Based on its experience with the portable seismic source, WGP has upgraded the design and, together with Thalassa Energy Services, offer the Portable Modular Source System (PMSS) - a containerised source with a 2,900 cu.in. airgun array. As the need to extract the maximum amount of hydrocarbons from reservoirs increases, it is likely that more ocean bottom cable or ocean bottom node (OBN) LoFS systems will be installed. They offer better repeatability and signal-to-noise when compared to towed systems and the PMSS provides a portable source that can be deployed quickly onto existing work boats to minimise any down time associated with the repeat surveys. The PMSS is also ideal for other work needing a portable source such as shallow water surveys, undershooting, or VSPs.
Chirag Azeri Reservoir Seismic Project
A development of the LoFS concept has now provided WGP with what is probably their most exciting project yet. BP, operator of the AIOC (Azerbaijan International Operating Company) partnership, decided to install an LoFS system on the giant Azeri-Chirag-Guneshli oil field complex, which is in 400-500m water depth in the Caspian Sea. The system was to cover the Chirag and Azeri sectors and became known as the CARSP (Chirag Azeri Reservoir Seismic Project). Because of the size of the fields and also the considerable in-field activity, BP decided to have a re-deployable OBC system rather than a trenched one.
WGP was contracted as the Lead Service Provider to design, install and operate a modularised system that could be deployed from a single multi-purpose vessel. It treated this as a project management exercise and came up with a system that will deploy and retrieve some 140 km of cables (132 km of 4C receivers plus connecting cables) and shoot from the same vessel. A key component of this system is the remotely operated vehicle (ROV) that ensures receiver touchdown to an accuracy of 2m and also makes cable connections underwater.
A unique ethos
WGP’s operation in Azerbaijan is the world’s largest redeployable ocean bottom cable seismic project using an ROV. Unique skills are required and many of the on-board staff have a background in telecommunications cable laying. Between 2007 and 2008 the company completed three baseline surveys over separate areas of the fields and also conducted two repeat (4D) surveys, and in 2010 commenced Phase 2, with three new baseline surveys and one repeat. For 2010 it has a larger vessel, giving more flexibility such as an ROV that can also perform wellsite interventions, as well as having improved onboard facilities. This cutting-edge operation has presented safety challenges and it has implemented several innovations to solve problems and improve safety.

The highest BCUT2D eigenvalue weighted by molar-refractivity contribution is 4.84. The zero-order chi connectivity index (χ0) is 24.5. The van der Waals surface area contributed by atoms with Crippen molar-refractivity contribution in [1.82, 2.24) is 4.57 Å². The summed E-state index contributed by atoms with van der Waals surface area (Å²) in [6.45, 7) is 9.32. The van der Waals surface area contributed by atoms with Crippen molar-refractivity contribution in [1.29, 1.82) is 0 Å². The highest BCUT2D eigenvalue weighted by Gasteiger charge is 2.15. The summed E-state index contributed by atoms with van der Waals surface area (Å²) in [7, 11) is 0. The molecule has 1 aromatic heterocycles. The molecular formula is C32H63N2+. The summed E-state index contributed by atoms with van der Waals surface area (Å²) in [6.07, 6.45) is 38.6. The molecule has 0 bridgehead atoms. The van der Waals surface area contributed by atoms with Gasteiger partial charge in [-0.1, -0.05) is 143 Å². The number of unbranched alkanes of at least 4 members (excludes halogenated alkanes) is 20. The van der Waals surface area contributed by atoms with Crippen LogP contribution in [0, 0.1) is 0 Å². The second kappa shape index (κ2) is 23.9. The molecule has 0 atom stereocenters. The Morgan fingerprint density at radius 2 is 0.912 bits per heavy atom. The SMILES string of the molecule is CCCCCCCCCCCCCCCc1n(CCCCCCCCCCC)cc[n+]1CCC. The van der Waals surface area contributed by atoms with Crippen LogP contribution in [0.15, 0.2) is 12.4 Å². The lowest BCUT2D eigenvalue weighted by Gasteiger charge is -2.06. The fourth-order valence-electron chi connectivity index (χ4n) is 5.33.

“There’s a positive and proactive culture of HSSE onboard and throughout corporate facilities”, says Mark. “As a company we have a unique ethos and philosophy”. That ethos is reflected in the company’s premises in the village of Kilkhampton. The site hosts a gym and bowling alley, available to staff and their families, and they have allotments in the grounds where staff can grow vegetables. James Pryor, WGP Sales & Business Development Executive, says “we have an extremely close knit team with a desire to succeed in an extremely tough market, and we’re proving that it can be achieved”.
And the future? There are hints that there may be movement in the specialist 2D market. WGP has been contracted by Surestream Petroleum to convert an ex-UN vessel ‘Tangyanika Explorer’ to acquire 2D seismic in the Burundi sector of Lake Tangyanika. The vessel will be widened to improve stability and a 3km streamer and 500 cu.in. source installed. Operations are expected to start in 2011. “But we see the biggest potential in LoFS, says Mark. “We have concepts for future investment that include purpose-built vessels for a deployable cable or node LoFS system. We acknowledge that the main focus of 4D surveys to date is with steerable streamers. Pilot projects may be required to demonstrate the improvements that can be obtained with OBC or OBN, so our business plan includes such pilots.”
“We’re looking towards the downward curve from peak oil”, Mark continues. “That’s what Exploration and Beyond is all about. Our roots have been and remain in geophysical project management. We have the skill sets that can be used for interesting and challenging projects that maximise remaining oil recovery”.